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United States Department of Agriculture

Agricultural Research Service

Research Project: MANAGEMENT OF TEMPERATE FRUIT NUT AND SPECIALTY CROP GENETIC RESOURCES

Location: National Clonal Germplasm Repository (Corvallis, Oregon)

Title: Karyotype analysis in octoploid and decaploid wild strawberries, Fragaria (Rosaceae)

Authors
item Nathewet, Preeda -
item HUMMER, KIM
item Iwatsubo, Yoshikane -
item Sone, Kazuyoshi -
item Yanagi, Tomohiro -

Submitted to: Cytologia
Publication Type: Peer Reviewed Journal
Publication Acceptance Date: October 30, 2010
Publication Date: December 1, 2010
Citation: Nathewet, P., Hummer, K.E., Iwatsubo, Y., Sone, K., Yanagi, T. 2010. Karyotype Analysis in Octoploid and Decaploid Wild Strawberries, Fragaria (Rosaceae). Cytologia. 75(3):277-288.

Interpretive Summary: The 20 wild species of strawberries have differt numbers of chromosome pairs. Some are diploid (have 2 sets of 7). The cultivated strawberry has 8 sets. Another wild species from Iturup Island has 10 sets of chromosomes The chromosomes can be photographed through a microscope producing a "karyotype." The objective of this research was to determine the karyotypes for wild strawberry species. Images of 16 types of American strawberry, and the one from Iturup, were taken at a stage of growth where it is easy to see. The images were taken under a light microscope. We measured the chromosomes and analyzed their differences. These differences showed some relationships of ancestry between species. We found a few unusual types of strawberries that had irregular counts or had more chromosomes than most of the others of their species. The Virginian strawberry had the most variability of the species that we observed. Each of the subspecies could be separated. The strawberry from Iturup Island grouped with the Virginian strawberries rather than the American Chilean type of strawberries.

Technical Abstract: The 20 wild species of strawberries in the genus Fragaria (Rosaceae), have a euploid series including diploid (2n = 2x = 14) through decaploid (2n = 10x = 70) members. Karyotyping has not been thoroughly examined. The objective of this research was to determine the chromosomal morphology and karyotype analysis of wild octoploid and decaploid species in this genus. Somatic chromosome images of 16 wild genotypes of F. chiloensis, F. virginiana and F. iturupensis were taken at the metaphase stage of mitosis under a light microscope. Karyotype analysis was performed on 10 chromosome images. Suggestions of phylogenetic relationships between species were considered based on a cluster analysis of karyotypic similarity. Chromosome numbers of F. chiloensis and F. virginiana genotypes were octoploid (2n = 8x = 56), except for F. chiloensis f. patigonica PI 551462 (2n = 8x - 2 = 54) an aneuploid, and F. virginiana subsp. platypetala PI 551527, a decaploid. Chromosome morphology in F. virginiana subspecies varied more than that in F. chiloensis subspecies. Results of the cluster analyses showed separation between F. chiloensis and F. virginiana subspecies except for F. virginiana subsp. grayana PI 616699. Its karyotype linked to the F. chiloensis clade. The decaploid, F. iturupensis, clustered within the octoploid F. virginiana clade, particularly close to F. virginiana subsp. glauca. The chromosome morphology of F. iturupensis appeared more similar to that of F. virginiana than F. chiloensis subspecies.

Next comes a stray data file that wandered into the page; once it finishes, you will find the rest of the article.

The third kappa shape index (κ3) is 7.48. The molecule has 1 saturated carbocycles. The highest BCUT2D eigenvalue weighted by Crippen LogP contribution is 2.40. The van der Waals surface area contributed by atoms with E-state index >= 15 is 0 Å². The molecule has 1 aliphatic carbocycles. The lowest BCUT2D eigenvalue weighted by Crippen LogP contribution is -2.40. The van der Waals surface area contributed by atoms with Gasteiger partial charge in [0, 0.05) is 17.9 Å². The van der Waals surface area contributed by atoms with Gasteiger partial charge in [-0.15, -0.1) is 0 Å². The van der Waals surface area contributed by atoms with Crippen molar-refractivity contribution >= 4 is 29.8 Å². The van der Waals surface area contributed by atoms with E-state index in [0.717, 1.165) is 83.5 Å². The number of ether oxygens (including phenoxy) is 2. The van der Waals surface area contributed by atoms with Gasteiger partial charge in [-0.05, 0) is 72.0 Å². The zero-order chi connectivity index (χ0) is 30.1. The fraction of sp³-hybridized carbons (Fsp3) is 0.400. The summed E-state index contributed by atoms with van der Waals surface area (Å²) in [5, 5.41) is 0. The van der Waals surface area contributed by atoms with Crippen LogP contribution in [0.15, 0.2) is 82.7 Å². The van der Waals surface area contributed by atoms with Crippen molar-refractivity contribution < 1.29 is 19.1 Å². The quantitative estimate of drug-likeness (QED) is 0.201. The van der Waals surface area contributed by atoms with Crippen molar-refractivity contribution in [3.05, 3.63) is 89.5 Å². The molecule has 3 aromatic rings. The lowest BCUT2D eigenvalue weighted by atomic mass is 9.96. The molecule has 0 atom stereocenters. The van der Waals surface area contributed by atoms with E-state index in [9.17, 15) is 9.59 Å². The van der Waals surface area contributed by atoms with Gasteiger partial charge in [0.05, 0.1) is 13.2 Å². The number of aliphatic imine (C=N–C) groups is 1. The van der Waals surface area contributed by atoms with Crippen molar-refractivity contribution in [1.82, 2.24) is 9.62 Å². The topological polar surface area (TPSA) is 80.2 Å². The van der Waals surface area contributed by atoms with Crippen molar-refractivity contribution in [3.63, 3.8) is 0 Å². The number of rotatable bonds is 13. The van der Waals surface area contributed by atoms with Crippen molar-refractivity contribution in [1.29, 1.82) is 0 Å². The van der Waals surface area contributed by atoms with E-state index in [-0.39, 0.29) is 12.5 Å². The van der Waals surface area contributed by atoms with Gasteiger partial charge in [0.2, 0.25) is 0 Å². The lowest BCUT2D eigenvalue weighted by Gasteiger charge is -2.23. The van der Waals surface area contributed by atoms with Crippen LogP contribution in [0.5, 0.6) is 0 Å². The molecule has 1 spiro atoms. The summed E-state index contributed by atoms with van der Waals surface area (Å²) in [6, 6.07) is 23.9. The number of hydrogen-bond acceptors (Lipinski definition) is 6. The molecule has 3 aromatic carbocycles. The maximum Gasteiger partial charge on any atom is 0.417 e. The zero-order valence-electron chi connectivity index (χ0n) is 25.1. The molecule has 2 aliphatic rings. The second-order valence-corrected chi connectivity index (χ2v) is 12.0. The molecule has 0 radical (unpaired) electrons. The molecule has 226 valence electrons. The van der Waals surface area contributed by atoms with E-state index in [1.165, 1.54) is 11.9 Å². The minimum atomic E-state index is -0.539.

Last Modified: 8/27/2014
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